In which our intrepid hero looks at some ch-ch-ch-ch-changes…
A few times when I was a kid, a neighbor of ours took his kids and me and my sister out into the desert outside El Paso to go “sand surfing.” This involved taking the wheels off of a kid’s red wagon and tying the wheel-less wagon to the trailer hitch of a truck with four-wheel drive. The truck would then go up and down some of the dirt roads and arroyos, dragging the wagon behind it, and you would be standing on the wagon, holding on to a rope also tied to the truck, hanging on for dear life and hoping that when you were finally bucked from the wagon you would not land on a cactus or rattlesnake or sharp rock.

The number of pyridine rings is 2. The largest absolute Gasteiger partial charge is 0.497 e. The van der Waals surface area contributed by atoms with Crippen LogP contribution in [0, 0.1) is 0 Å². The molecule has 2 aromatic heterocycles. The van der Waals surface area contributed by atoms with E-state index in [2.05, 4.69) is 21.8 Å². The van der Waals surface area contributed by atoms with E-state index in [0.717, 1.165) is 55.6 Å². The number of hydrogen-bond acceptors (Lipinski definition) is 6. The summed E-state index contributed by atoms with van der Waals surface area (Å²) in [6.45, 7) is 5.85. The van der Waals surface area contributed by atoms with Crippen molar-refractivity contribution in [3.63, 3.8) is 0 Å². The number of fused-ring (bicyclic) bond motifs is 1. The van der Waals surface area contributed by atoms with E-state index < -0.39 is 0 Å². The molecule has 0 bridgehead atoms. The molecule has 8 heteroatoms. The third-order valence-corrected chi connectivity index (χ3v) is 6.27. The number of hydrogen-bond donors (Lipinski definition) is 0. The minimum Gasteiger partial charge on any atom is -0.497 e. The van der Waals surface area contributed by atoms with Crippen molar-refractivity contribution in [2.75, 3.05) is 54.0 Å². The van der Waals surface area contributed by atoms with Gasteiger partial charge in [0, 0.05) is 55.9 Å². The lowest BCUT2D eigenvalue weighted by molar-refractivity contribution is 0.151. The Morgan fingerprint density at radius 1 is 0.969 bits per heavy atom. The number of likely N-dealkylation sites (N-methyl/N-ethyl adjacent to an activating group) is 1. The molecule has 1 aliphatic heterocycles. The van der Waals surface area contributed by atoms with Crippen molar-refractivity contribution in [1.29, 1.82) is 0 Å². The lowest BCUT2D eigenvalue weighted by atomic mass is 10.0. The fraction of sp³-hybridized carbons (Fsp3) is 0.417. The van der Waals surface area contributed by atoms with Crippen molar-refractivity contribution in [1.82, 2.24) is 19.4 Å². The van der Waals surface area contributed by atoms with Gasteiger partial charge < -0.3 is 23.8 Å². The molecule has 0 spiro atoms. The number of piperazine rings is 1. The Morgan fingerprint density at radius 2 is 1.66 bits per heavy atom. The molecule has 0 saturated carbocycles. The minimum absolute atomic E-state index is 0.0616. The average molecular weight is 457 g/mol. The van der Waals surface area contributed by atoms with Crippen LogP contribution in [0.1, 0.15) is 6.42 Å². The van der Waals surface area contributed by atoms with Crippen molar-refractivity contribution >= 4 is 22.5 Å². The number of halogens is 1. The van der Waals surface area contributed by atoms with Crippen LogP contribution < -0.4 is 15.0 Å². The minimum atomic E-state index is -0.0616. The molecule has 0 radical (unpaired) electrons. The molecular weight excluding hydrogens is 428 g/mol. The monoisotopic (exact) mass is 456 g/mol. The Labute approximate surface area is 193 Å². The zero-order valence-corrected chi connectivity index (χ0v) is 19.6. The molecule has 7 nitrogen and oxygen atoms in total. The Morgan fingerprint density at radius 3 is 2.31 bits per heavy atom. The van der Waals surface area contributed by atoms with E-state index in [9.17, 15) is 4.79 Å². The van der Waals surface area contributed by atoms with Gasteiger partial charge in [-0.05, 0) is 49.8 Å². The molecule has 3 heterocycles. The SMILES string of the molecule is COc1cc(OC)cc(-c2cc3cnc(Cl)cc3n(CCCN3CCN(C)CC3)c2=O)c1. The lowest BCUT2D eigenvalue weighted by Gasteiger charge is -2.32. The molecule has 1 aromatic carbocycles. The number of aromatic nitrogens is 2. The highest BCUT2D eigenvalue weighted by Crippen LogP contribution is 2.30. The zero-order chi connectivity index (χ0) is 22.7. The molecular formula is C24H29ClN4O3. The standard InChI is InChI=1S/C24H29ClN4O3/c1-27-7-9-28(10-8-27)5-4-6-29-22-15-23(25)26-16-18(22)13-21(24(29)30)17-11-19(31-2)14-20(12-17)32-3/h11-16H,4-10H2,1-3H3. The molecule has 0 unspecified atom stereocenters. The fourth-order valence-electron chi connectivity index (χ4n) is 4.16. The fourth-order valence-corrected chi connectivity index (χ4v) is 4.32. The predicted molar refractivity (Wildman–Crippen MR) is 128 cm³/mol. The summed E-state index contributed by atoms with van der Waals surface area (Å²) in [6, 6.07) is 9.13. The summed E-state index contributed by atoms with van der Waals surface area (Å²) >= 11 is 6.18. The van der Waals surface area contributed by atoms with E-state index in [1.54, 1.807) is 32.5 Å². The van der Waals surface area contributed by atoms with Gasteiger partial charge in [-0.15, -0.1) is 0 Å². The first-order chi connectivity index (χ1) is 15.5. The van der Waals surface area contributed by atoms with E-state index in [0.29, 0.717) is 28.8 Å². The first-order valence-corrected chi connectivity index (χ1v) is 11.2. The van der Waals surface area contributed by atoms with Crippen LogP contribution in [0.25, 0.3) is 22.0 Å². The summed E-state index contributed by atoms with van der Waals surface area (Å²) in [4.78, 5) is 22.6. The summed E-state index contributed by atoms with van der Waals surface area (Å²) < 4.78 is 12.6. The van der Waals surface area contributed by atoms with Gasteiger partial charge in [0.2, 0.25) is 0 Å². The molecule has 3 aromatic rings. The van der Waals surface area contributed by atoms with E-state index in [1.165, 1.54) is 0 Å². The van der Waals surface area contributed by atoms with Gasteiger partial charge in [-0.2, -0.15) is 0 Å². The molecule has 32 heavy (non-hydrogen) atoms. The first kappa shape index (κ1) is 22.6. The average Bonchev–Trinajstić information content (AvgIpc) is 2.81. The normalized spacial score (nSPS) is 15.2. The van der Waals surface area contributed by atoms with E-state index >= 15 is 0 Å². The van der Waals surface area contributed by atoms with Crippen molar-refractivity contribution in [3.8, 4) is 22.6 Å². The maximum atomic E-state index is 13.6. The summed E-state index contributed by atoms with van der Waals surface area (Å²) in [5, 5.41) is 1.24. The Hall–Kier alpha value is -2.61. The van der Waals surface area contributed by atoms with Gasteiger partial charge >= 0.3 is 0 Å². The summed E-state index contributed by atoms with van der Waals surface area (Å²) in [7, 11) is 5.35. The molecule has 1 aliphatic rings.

Many years later, I reminisced about this to someone, who let me know of her sharp disapproval. “Don’t you know how fragile the desert environment is? Don’t you know how much damage you did to that ecology?” Not being from El Paso, she didn’t understand, so I had to explain it to her. “This was the desert right outside El Paso,” I said. “That desert was only going to be there for a couple more years before development would swallow it up.” This was because, thanks to geographic and other conditions, the tide of growth in El Paso is overwhelmingly in one direction, to the east. And I was right. What was desert for me back then vanished in the blink of an eye, to become three and four bedroom ranch houses. And then the desert beyond that. And the desert beyond that. The rate of change in that place at that time was incredible. Where I used to have to go to get out of the city into the desert is now miles and miles within the city itself.